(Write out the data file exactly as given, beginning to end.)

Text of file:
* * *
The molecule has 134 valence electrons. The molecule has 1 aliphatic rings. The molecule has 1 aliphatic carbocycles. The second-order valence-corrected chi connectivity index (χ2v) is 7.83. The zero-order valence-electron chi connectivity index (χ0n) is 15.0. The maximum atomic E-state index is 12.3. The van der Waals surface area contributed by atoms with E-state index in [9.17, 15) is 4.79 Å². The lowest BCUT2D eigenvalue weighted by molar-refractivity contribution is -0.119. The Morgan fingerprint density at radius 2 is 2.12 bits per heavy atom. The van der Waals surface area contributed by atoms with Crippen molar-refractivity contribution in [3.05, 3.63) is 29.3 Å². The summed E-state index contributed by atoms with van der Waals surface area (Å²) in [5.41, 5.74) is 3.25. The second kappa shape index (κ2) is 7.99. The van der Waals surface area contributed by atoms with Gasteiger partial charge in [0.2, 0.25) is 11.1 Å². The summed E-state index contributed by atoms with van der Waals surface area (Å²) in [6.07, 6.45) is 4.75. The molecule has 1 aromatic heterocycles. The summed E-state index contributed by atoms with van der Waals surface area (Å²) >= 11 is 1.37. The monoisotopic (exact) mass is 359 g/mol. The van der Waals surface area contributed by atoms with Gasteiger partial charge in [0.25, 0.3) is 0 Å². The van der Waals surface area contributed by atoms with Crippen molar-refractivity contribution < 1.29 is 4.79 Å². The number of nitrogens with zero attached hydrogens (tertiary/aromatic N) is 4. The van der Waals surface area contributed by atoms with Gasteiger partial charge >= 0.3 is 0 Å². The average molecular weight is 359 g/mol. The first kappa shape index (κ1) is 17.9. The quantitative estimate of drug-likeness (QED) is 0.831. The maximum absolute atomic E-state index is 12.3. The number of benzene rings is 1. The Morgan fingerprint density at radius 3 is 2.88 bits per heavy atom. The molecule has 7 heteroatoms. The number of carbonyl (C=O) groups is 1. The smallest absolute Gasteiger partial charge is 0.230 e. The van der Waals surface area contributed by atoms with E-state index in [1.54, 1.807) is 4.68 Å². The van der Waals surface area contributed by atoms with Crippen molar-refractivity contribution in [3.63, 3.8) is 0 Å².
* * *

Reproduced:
The molecule has 134 valence electrons. The molecule has 1 aliphatic rings. The molecule has 1 aliphatic carbocycles. The second-order valence-corrected chi connectivity index (χ2v) is 7.83. The zero-order valence-electron chi connectivity index (χ0n) is 15.0. The maximum atomic E-state index is 12.3. The van der Waals surface area contributed by atoms with E-state index in [9.17, 15) is 4.79 Å². The lowest BCUT2D eigenvalue weighted by molar-refractivity contribution is -0.119. The Morgan fingerprint density at radius 2 is 2.12 bits per heavy atom. The van der Waals surface area contributed by atoms with Crippen molar-refractivity contribution in [3.05, 3.63) is 29.3 Å². The summed E-state index contributed by atoms with van der Waals surface area (Å²) in [5.41, 5.74) is 3.25. The second kappa shape index (κ2) is 7.99. The van der Waals surface area contributed by atoms with Gasteiger partial charge in [0.2, 0.25) is 11.1 Å². The summed E-state index contributed by atoms with van der Waals surface area (Å²) in [6.07, 6.45) is 4.75. The molecule has 1 aromatic heterocycles. The summed E-state index contributed by atoms with van der Waals surface area (Å²) >= 11 is 1.37. The monoisotopic (exact) mass is 359 g/mol. The van der Waals surface area contributed by atoms with Gasteiger partial charge in [0.25, 0.3) is 0 Å². The van der Waals surface area contributed by atoms with Crippen molar-refractivity contribution < 1.29 is 4.79 Å². The number of nitrogens with zero attached hydrogens (tertiary/aromatic N) is 4. The van der Waals surface area contributed by atoms with Gasteiger partial charge >= 0.3 is 0 Å². The average molecular weight is 359 g/mol. The first kappa shape index (κ1) is 17.9. The quantitative estimate of drug-likeness (QED) is 0.831. The maximum absolute atomic E-state index is 12.3. The number of benzene rings is 1. The Morgan fingerprint density at radius 3 is 2.88 bits per heavy atom. The molecule has 7 heteroatoms. The number of carbonyl (C=O) groups is 1. The smallest absolute Gasteiger partial charge is 0.230 e. The van der Waals surface area contributed by atoms with E-state index in [1.54, 1.807) is 4.68 Å². The van der Waals surface area contributed by atoms with Crippen molar-refractivity contribution in [3.63, 3.8) is 0 Å².